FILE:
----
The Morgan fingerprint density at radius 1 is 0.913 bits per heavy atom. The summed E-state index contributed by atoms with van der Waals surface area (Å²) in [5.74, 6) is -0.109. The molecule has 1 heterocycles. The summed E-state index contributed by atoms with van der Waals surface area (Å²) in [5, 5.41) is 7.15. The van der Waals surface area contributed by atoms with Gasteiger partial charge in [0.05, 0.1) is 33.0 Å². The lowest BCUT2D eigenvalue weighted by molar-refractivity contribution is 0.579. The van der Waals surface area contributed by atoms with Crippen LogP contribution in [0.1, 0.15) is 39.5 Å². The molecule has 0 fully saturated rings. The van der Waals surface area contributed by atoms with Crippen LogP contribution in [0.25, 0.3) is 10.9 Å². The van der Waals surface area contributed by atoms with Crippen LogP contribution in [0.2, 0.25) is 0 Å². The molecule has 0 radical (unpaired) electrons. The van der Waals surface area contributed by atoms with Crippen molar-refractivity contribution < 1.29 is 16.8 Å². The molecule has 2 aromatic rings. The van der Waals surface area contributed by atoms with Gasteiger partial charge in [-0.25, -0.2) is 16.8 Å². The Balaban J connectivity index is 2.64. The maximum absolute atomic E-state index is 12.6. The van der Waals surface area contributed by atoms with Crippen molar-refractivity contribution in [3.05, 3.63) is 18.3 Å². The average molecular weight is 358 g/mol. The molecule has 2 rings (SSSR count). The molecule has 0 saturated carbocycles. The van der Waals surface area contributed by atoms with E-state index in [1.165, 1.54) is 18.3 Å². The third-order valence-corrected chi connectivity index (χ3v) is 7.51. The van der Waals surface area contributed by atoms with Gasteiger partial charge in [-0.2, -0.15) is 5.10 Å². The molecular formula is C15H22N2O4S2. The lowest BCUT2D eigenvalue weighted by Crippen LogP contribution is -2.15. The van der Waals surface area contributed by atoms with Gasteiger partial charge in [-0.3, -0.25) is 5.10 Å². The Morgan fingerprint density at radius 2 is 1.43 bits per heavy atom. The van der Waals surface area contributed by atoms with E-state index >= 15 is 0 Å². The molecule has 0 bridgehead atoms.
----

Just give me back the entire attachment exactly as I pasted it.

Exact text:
The Morgan fingerprint density at radius 1 is 0.913 bits per heavy atom. The summed E-state index contributed by atoms with van der Waals surface area (Å²) in [5.74, 6) is -0.109. The molecule has 1 heterocycles. The summed E-state index contributed by atoms with van der Waals surface area (Å²) in [5, 5.41) is 7.15. The van der Waals surface area contributed by atoms with Gasteiger partial charge in [0.05, 0.1) is 33.0 Å². The lowest BCUT2D eigenvalue weighted by molar-refractivity contribution is 0.579. The van der Waals surface area contributed by atoms with Crippen LogP contribution in [0.1, 0.15) is 39.5 Å². The molecule has 0 fully saturated rings. The van der Waals surface area contributed by atoms with Crippen LogP contribution in [0.25, 0.3) is 10.9 Å². The van der Waals surface area contributed by atoms with Crippen LogP contribution in [0.2, 0.25) is 0 Å². The molecule has 0 radical (unpaired) electrons. The van der Waals surface area contributed by atoms with Crippen molar-refractivity contribution < 1.29 is 16.8 Å². The molecule has 2 aromatic rings. The van der Waals surface area contributed by atoms with Gasteiger partial charge in [-0.25, -0.2) is 16.8 Å². The Balaban J connectivity index is 2.64. The maximum absolute atomic E-state index is 12.6. The van der Waals surface area contributed by atoms with Crippen molar-refractivity contribution in [3.05, 3.63) is 18.3 Å². The average molecular weight is 358 g/mol. The molecule has 2 rings (SSSR count). The molecule has 0 saturated carbocycles. The van der Waals surface area contributed by atoms with E-state index in [1.165, 1.54) is 18.3 Å². The third-order valence-corrected chi connectivity index (χ3v) is 7.51. The van der Waals surface area contributed by atoms with Gasteiger partial charge in [-0.2, -0.15) is 5.10 Å². The molecular formula is C15H22N2O4S2. The lowest BCUT2D eigenvalue weighted by Crippen LogP contribution is -2.15. The van der Waals surface area contributed by atoms with Gasteiger partial charge in [-0.3, -0.25) is 5.10 Å². The Morgan fingerprint density at radius 2 is 1.43 bits per heavy atom. The van der Waals surface area contributed by atoms with E-state index >= 15 is 0 Å². The molecule has 0 bridgehead atoms.